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Would like to maintain a map/hash of DOM objects. Can they serve as key objects? If not, what are the alternatives, please? If there are better ways - kindly enlist them as well.

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I'm sorry, but what? Could you explain what you want to know, to use the output if what you want is possible? – David Thomas Jan 1 '12 at 15:35
Instead of array key [], I think you mean object property {}. JavaScript arrays are indexed numerically, while object literals have string properties, but sometimes use the syntax object["propertyname"] instead of object.propertyname – Michael Berkowski Jan 1 '12 at 15:38
We cannot suggest alternatives until we know what you're trying to do. – PreferenceBean Jan 1 '12 at 15:41
@Michael: Not true, every object, arrays including, has strictly only string property keys (specification-wise, implementations do some optimizations, of course). Only thing is that Array has some special treatment for "0", "1" etc. keys to simulate conventional array data structure. – user1046334 Jan 1 '12 at 15:42
up vote 5 down vote accepted

You can put anything as the key, but before actual use it is always converted to string, and that string is used as a key. So, if you look at what domObject.toString() produces, you see it is not a good candidate. If all of your dom objects have an id, you could use that id. If not, and you still desperately need a key based on DOM object, you probably could do with using, for example, _counter attribute with automatic counter in background putting new unique value in a DOM object if _counter is not yet present.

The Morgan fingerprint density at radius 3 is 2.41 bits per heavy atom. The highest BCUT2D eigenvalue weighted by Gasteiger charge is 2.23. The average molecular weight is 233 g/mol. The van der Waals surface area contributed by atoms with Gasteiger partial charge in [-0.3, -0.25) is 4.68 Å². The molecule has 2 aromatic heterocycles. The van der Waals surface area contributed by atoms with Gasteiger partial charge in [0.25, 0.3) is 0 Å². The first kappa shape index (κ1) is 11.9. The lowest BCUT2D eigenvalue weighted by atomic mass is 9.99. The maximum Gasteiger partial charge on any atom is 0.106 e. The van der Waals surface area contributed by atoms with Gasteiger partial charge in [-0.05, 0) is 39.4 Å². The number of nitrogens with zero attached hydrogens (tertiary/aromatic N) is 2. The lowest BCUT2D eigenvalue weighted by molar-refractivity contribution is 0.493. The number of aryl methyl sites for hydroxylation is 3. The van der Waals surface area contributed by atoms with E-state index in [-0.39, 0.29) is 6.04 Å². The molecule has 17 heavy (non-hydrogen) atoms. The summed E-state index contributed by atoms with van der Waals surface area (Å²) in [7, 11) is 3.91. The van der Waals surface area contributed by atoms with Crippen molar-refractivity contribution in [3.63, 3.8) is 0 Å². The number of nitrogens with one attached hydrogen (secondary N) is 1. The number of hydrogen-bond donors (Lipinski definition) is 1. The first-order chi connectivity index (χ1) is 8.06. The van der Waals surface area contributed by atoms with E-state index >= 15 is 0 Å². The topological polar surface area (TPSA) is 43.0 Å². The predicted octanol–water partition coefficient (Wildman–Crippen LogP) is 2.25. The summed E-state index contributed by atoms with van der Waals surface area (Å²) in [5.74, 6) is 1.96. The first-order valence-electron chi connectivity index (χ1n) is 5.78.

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Don't invent custom attributes. There's a special data- prefix for this case. – katspaugh Jan 1 '12 at 16:09

window already maintains all DOM objects as properties. Instead of putting your own keys for each 'DOM object' try to use window or document object and methods that uses index based on the layout of DOM tree.

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You can't assume the DOM layout should persist between lookups. – katspaugh Jan 1 '12 at 16:12
@katspaugh valid point.. – P K Jan 1 '12 at 16:14

No, because object keys are strings.

You'd have to "serialise" your objects by id or something, then perform a lookup later. Probably not worth it, depending on what your actual goal is here.

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No, but you can set an attribute on the DOM element that contains a number, which you would have as the index in a numerically-indexed array.

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Not exact. But I think you want something like below. You can do with jquery,

The .serializeArray() method creates a JavaScript array of objects, ready to be encoded as a JSON string. It operates on a jQuery object representing a set of form elements. The form elements can be of several types

Refer below link :

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-1 It has nothing to do with the question – naugtur Mar 5 '13 at 9:08

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